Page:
Most women over the age of 40 receive regular mammograms to help monitor the health of their breasts. A mammogram serves as an important diagnostic tool that allows doctors to observe the internal structure of the breast, helping to identify regions of abnormal breast growth. Breast density on a mammogram appears as regions of lightness, while surrounding fatty tissue appears dark. The causes of breast density can range from healthy tissue to breast diseases.
Healthy Glandular Tissue
One cause of breast density is healthy glandular breast tissue. The glands of the breast contain two structures: ducts and lobules. The breast ducts are long tubes of glandular tissue that carry milk to the nipple, where it can be expelled during lactation. The breast lobules contain the specialized cells that generate breast milk. Each bulb-shaped lobule contains epithelial cells that synthesize milk proteins and fats, then secrete those chemicals out into the center of the lobule, where they mix with fluid to form breast milk. Both the lobules and ducts appear as light, dense tissue on a mammogram. Though doctors may not see individual ducts and lobules with the naked eye, collections of these tissues appear as dots and lines on the mammogram. Close analysis of the structure of the lobules and ducts on a mammogram helps doctors to assess the health of the breast.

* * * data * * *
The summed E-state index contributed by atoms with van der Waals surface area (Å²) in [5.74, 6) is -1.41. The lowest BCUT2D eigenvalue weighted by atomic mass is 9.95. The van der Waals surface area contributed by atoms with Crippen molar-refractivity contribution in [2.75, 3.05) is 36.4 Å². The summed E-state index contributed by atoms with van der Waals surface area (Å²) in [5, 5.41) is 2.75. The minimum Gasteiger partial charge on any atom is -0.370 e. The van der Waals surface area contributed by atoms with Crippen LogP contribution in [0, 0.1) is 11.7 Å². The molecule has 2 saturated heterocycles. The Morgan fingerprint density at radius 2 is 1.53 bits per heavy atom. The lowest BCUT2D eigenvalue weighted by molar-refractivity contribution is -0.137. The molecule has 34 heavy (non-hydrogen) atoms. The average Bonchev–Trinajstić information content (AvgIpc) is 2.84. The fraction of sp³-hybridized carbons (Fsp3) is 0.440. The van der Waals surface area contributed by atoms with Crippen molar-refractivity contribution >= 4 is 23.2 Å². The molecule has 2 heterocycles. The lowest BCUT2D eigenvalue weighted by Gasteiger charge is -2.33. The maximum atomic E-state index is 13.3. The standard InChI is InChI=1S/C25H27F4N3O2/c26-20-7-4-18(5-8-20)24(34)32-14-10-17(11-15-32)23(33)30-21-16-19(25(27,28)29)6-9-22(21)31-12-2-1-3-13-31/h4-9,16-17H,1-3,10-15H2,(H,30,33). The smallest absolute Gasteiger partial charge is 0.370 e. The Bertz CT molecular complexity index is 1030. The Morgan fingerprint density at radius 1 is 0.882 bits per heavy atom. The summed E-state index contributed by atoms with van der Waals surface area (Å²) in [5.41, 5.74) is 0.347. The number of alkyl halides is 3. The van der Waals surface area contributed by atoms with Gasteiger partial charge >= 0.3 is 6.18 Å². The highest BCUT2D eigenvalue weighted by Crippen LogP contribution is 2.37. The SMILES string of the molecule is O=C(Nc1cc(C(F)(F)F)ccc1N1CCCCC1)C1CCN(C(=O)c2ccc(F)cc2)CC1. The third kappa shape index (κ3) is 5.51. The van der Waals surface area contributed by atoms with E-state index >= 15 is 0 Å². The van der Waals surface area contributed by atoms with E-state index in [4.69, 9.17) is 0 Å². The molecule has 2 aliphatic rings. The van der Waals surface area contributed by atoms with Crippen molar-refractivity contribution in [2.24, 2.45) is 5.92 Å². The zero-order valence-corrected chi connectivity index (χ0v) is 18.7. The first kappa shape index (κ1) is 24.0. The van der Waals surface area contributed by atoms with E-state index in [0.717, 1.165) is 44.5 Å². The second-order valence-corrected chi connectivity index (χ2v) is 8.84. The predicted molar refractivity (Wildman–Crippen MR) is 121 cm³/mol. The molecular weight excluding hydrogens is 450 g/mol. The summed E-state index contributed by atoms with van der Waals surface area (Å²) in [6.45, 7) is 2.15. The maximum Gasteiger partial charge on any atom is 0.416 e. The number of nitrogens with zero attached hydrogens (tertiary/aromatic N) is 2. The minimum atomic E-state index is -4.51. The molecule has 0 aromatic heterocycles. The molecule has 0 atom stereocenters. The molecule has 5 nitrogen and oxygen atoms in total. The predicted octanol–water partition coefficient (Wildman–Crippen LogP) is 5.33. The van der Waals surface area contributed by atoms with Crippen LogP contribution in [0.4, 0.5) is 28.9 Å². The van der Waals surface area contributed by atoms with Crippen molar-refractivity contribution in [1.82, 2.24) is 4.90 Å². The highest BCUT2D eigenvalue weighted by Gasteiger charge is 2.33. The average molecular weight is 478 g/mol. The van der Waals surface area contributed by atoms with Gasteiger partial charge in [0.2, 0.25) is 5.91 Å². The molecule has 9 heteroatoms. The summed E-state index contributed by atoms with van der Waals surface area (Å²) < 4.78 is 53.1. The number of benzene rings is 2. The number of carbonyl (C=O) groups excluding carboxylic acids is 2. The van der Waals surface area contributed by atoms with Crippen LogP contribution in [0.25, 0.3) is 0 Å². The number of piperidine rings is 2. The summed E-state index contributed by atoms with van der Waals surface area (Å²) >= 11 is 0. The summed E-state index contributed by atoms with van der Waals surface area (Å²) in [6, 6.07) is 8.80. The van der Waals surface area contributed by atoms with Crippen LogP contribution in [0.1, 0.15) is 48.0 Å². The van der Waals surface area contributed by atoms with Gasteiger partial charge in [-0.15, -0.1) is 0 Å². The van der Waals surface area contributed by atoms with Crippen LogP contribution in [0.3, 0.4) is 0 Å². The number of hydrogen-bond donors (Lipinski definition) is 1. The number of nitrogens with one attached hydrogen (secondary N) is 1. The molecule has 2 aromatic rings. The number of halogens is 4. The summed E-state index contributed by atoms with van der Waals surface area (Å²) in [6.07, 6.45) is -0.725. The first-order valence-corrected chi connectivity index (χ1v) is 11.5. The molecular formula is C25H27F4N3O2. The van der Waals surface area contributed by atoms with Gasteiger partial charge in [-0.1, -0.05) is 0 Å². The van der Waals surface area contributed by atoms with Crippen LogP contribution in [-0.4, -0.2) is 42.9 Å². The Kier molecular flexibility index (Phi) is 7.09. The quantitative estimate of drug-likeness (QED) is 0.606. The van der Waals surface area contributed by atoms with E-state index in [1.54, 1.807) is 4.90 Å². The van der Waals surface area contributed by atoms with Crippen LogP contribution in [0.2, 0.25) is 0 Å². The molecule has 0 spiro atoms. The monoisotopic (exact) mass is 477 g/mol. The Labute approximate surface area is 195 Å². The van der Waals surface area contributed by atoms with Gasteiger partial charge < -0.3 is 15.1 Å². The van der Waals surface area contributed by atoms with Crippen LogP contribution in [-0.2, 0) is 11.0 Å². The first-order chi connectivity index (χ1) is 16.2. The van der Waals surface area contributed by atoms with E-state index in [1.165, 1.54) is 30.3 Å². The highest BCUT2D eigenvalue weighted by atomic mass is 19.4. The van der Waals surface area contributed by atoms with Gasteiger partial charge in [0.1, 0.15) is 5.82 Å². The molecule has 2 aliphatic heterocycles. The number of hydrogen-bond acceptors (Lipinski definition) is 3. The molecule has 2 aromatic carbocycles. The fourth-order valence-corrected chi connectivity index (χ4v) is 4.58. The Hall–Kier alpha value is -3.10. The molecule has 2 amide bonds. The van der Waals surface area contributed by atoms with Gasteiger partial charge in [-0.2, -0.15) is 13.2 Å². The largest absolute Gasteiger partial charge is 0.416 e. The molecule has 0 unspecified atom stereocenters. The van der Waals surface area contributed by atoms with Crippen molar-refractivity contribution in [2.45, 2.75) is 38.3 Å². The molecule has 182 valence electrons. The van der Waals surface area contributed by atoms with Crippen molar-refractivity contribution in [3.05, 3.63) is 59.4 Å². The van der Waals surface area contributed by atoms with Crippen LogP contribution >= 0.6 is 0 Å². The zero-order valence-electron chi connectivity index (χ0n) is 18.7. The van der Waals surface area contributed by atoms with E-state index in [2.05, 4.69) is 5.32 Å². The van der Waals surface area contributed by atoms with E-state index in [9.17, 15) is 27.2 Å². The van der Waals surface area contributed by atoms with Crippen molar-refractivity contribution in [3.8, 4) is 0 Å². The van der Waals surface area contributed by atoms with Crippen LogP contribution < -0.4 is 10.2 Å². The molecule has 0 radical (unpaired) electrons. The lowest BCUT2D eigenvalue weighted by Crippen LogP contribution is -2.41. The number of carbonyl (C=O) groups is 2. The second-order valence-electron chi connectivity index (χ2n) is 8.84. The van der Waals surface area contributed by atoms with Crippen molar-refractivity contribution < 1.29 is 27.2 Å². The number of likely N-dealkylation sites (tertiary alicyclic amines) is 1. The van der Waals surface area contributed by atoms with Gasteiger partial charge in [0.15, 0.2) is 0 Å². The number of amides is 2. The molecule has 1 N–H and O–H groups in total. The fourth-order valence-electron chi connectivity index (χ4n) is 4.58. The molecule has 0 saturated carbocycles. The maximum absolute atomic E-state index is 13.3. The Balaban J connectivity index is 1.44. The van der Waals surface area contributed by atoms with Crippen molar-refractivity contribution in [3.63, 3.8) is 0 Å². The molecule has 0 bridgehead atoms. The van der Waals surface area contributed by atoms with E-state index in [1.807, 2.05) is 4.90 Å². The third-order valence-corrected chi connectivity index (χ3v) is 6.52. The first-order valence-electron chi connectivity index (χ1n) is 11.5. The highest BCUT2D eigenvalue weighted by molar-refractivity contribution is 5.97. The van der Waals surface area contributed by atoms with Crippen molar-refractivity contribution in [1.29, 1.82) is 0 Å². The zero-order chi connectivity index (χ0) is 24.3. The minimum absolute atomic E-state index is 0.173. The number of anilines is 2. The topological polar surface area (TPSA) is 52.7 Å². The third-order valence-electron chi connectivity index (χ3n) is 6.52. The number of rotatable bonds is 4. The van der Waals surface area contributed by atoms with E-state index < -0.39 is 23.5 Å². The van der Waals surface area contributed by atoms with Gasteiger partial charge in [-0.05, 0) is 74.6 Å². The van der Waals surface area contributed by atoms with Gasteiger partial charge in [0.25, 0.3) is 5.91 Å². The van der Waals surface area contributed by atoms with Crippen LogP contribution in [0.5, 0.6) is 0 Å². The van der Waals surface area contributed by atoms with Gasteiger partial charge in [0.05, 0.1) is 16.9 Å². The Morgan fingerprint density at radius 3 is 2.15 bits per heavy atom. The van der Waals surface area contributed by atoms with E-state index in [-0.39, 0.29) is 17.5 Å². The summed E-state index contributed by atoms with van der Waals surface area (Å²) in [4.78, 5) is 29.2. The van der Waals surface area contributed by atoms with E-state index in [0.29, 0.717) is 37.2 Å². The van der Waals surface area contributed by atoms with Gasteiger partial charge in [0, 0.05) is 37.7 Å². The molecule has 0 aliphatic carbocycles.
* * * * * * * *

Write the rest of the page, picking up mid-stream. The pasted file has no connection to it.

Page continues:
In some cases, breast density may result from benign growths within the breast, which may appear as lumps of dense tissue. According to Imaginis, some benign lumps contain densely packed breast cells, proliferating out of control to form benign tumors. Other lumps may contain dense fibrous tissue or calcifications due to benign diseases within the breast. Finally, some breast lumps may appear on a mammogram as a hollow lump, corresponding to a fluid-filled breast cysts. Following the detection of a benign breast lump on a mammogram, doctors typically perform a breast biopsy to confirm the condition causing the growth. Depending on the benign breast condition present, doctors may perform treatments such as cyst drainage or surgery to remove harmful breast growths.
Another potential cause of breast density is breast cancer, which can appear on a mammogram as dense breast growth affecting the ducts or lobules of the breast. Beast cancer most commonly occurs in the breast ducts, with invasive ductal cancer accounting for around 80 percent of breast cancers, according to BreastCancer.org. Breast cancer often appears as a dense region on a mammogram, since a tumor contains densely-packed proliferating cells. In advanced or large breast cancers, the center of the tumor may appear less dense, due to cellular death and necrosis at the center of the tumor. Upon detecting a region of abnormal breast growth, doctors will perform breast biopsies to diagnose breast cancer. Following diagnosis, breast cancer patients may receive a number of therapies, including breast surgery, drug treatments and radiation therapy.